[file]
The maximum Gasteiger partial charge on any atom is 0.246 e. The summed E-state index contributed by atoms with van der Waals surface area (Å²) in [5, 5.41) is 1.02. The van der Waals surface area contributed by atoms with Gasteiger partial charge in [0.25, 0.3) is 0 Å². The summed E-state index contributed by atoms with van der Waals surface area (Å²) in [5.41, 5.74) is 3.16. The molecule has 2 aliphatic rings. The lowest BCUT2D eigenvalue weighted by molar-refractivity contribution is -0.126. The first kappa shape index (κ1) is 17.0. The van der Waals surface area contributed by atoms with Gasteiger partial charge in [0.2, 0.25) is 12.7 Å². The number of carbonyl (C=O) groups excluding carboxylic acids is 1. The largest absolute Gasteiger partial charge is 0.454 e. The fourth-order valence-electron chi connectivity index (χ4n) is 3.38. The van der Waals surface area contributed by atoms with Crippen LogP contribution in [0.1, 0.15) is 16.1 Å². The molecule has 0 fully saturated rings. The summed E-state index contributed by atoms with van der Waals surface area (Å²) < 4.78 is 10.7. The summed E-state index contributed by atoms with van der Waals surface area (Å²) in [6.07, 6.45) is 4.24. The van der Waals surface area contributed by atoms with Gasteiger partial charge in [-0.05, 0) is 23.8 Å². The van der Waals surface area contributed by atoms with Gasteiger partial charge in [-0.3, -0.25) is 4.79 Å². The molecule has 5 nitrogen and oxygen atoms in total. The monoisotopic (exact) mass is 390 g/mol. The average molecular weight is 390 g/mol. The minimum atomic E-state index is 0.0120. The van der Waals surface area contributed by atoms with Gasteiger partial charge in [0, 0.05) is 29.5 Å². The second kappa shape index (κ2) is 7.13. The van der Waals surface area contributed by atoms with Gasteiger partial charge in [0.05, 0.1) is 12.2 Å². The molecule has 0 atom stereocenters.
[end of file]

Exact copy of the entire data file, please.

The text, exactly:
The maximum Gasteiger partial charge on any atom is 0.246 e. The summed E-state index contributed by atoms with van der Waals surface area (Å²) in [5, 5.41) is 1.02. The van der Waals surface area contributed by atoms with Gasteiger partial charge in [0.25, 0.3) is 0 Å². The summed E-state index contributed by atoms with van der Waals surface area (Å²) in [5.41, 5.74) is 3.16. The molecule has 2 aliphatic rings. The lowest BCUT2D eigenvalue weighted by molar-refractivity contribution is -0.126. The first kappa shape index (κ1) is 17.0. The van der Waals surface area contributed by atoms with Gasteiger partial charge in [0.2, 0.25) is 12.7 Å². The number of carbonyl (C=O) groups excluding carboxylic acids is 1. The largest absolute Gasteiger partial charge is 0.454 e. The fourth-order valence-electron chi connectivity index (χ4n) is 3.38. The van der Waals surface area contributed by atoms with Crippen LogP contribution in [0.1, 0.15) is 16.1 Å². The molecule has 0 fully saturated rings. The summed E-state index contributed by atoms with van der Waals surface area (Å²) < 4.78 is 10.7. The summed E-state index contributed by atoms with van der Waals surface area (Å²) in [6.07, 6.45) is 4.24. The van der Waals surface area contributed by atoms with Gasteiger partial charge in [-0.05, 0) is 23.8 Å². The van der Waals surface area contributed by atoms with Gasteiger partial charge in [-0.3, -0.25) is 4.79 Å². The molecule has 5 nitrogen and oxygen atoms in total. The monoisotopic (exact) mass is 390 g/mol. The average molecular weight is 390 g/mol. The minimum atomic E-state index is 0.0120. The van der Waals surface area contributed by atoms with Gasteiger partial charge in [0, 0.05) is 29.5 Å². The second kappa shape index (κ2) is 7.13. The van der Waals surface area contributed by atoms with Gasteiger partial charge in [0.05, 0.1) is 12.2 Å². The molecule has 0 atom stereocenters.